Years later, Tchaikovsky was given another opportunity to write incidental music to a Hamlet production, however he had trouble putting his full self into the project since he had already said all he needed to say in the Fantasy-Overture.

Tuesday, April 12, 2016

Liszt's Setting of Hamlet

Franz Liszt (1811–1886) was considered a piano virtuoso and skilled composer of his time. Beginning studies with his father at age six, it soon became apparent that the young boy had great talent so he went on to study piano and theory with other prominent musicians including Carl Czerny and Antonio Salieri. As an adult, Liszt spent much of his time traveling as a “star” pianist, and also composing. He was actually the creator of the symphonic poem— an orchestral work, typically in one movement, that is based on a descriptive theme such as a poem, dramatic play, etc.

One of Liszt’s symphonic poems was based on Shakespeare’s Hamlet, a dark tale of a prince avenging his father’s death. You can listen to Liszt’s musical interpretation of the story below. Do you think he accurately depicts the tense and eerie nature of this play?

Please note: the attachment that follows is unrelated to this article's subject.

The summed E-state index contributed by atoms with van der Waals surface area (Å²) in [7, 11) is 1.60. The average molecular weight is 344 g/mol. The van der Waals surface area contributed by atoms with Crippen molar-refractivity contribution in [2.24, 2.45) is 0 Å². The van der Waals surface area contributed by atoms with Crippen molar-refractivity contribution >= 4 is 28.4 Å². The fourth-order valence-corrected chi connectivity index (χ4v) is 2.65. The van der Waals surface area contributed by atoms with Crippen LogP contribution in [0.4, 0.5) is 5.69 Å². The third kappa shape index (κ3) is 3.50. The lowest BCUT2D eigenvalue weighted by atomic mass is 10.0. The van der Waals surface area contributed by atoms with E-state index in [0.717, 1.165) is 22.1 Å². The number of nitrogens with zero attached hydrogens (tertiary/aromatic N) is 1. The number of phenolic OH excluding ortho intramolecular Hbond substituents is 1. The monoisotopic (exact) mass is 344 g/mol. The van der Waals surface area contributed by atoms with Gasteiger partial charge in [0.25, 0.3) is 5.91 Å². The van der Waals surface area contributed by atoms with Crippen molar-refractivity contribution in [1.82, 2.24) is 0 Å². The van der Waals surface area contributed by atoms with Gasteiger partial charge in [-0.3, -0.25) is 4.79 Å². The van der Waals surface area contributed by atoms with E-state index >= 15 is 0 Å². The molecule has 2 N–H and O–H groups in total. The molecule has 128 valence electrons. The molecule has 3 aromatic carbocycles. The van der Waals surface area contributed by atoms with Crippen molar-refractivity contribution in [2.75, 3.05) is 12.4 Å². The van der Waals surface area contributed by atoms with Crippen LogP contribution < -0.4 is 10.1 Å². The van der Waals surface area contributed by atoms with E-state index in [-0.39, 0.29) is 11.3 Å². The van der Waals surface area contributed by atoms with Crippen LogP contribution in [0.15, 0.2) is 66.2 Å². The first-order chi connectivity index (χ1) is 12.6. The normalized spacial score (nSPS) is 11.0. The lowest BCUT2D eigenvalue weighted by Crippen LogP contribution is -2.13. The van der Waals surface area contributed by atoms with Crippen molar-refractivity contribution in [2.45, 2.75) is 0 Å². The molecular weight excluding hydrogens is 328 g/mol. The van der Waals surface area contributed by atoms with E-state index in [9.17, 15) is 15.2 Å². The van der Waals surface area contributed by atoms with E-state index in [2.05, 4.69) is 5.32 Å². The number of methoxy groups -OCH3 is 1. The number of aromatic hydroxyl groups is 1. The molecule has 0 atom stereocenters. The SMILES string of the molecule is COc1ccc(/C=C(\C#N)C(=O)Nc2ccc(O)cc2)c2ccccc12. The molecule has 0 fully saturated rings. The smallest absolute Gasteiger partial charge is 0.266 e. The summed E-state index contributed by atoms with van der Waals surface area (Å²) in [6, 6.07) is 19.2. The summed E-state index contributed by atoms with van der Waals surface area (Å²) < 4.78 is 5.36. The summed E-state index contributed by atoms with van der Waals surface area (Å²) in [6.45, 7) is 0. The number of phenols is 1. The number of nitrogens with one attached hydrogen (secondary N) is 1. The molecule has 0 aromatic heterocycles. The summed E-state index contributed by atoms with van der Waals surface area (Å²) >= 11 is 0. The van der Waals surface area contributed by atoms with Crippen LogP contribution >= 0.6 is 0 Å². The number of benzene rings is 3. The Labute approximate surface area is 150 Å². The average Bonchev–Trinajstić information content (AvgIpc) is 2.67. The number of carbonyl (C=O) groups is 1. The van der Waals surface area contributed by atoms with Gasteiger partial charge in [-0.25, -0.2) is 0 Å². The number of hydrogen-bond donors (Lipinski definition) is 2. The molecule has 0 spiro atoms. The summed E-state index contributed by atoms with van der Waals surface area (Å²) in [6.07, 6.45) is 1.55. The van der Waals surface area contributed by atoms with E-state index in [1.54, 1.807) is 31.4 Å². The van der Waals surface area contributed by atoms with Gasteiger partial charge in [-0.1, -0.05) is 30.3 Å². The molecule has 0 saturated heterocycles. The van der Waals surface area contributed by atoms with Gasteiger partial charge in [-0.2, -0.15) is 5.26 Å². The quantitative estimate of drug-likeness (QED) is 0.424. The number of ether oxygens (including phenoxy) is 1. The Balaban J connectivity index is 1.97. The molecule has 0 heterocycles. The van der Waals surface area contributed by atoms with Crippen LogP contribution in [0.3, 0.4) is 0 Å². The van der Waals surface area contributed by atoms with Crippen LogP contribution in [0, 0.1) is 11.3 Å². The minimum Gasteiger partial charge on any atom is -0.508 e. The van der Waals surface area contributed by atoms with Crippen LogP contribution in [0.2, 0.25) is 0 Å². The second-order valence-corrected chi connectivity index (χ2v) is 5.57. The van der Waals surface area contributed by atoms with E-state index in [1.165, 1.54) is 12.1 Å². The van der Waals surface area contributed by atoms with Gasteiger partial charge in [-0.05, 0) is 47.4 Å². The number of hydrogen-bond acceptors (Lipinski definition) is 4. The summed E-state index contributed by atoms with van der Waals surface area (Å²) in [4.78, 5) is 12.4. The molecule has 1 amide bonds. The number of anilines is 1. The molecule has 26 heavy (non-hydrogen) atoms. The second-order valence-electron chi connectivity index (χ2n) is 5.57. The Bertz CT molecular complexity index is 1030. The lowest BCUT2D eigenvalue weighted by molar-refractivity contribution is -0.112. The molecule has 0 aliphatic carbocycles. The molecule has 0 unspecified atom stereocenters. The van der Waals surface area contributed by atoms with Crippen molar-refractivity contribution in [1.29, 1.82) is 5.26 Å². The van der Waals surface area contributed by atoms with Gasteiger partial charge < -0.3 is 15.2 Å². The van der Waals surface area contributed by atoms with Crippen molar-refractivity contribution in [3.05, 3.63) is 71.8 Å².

Next time, we’ll take a look at another setting of Hamlet written by Tchaikovsky. 

Thursday, April 7, 2016

Purcell's Fairy Queen and A Midsummer Night's Dream

Did you know that Baroque composer Henry Purcell’s (1659–1695) Fairy Queen is loosely based on Shakespeare’s A Midsummer Night’s Dream? Today we will continue our look at musical settings of Shakespeare by learning about Purcell and his work.

Henry Purcell was born into a musical family, his father a singer at Chapel Royal. Purcell was a chorister and organist at Westminster Abbey as a result of his father’s influence. He also spent time as a court composer and as Keeper of the King’s Instruments!

Purcell’s Fairy Queen is known as semi-opera because it contains choruses, solos, and instrumental selections that alternate with a dialogue inspired by Shakespeare’s play. The dialogue was written by an anonymous adaptor who had no problem taking liberties with Shakespeare’s original text and plot line. In fact, no original line in Shakespeare’s play was kept intact for Purcell’s work. At its premiere in 1692, Fairy Queen used expensive and delightful stage props to enhance the performance. The semi-opera eventually disappeared and was not rediscovered until the 20th century. Today, it is often performed without the added spoken dialogue.